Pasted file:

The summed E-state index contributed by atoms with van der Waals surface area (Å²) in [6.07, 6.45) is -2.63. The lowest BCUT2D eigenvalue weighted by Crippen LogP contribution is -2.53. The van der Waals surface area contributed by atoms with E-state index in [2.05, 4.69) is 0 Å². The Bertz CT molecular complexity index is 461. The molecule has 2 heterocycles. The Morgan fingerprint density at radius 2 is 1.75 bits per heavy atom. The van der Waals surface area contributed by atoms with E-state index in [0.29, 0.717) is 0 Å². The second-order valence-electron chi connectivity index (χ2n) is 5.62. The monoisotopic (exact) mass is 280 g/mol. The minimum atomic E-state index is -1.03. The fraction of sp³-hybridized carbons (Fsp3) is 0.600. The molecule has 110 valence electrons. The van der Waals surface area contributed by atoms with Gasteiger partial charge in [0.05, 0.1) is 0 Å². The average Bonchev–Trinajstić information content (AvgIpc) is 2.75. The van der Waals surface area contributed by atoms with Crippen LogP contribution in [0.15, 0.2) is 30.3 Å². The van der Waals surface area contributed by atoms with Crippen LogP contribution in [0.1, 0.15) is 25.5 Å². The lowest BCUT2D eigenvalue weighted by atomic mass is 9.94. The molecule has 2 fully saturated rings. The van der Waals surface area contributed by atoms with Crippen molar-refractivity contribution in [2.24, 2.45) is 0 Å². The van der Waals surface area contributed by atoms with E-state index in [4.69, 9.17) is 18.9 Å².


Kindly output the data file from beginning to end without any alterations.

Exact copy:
The summed E-state index contributed by atoms with van der Waals surface area (Å²) in [6.07, 6.45) is -2.63. The lowest BCUT2D eigenvalue weighted by Crippen LogP contribution is -2.53. The van der Waals surface area contributed by atoms with E-state index in [2.05, 4.69) is 0 Å². The Bertz CT molecular complexity index is 461. The molecule has 2 heterocycles. The Morgan fingerprint density at radius 2 is 1.75 bits per heavy atom. The van der Waals surface area contributed by atoms with E-state index in [0.29, 0.717) is 0 Å². The second-order valence-electron chi connectivity index (χ2n) is 5.62. The monoisotopic (exact) mass is 280 g/mol. The minimum atomic E-state index is -1.03. The fraction of sp³-hybridized carbons (Fsp3) is 0.600. The molecule has 110 valence electrons. The van der Waals surface area contributed by atoms with Gasteiger partial charge in [0.05, 0.1) is 0 Å². The average Bonchev–Trinajstić information content (AvgIpc) is 2.75. The van der Waals surface area contributed by atoms with Crippen LogP contribution in [0.15, 0.2) is 30.3 Å². The van der Waals surface area contributed by atoms with Crippen LogP contribution in [0.1, 0.15) is 25.5 Å². The lowest BCUT2D eigenvalue weighted by atomic mass is 9.94. The molecule has 2 fully saturated rings. The van der Waals surface area contributed by atoms with Crippen molar-refractivity contribution in [2.24, 2.45) is 0 Å². The van der Waals surface area contributed by atoms with E-state index in [4.69, 9.17) is 18.9 Å².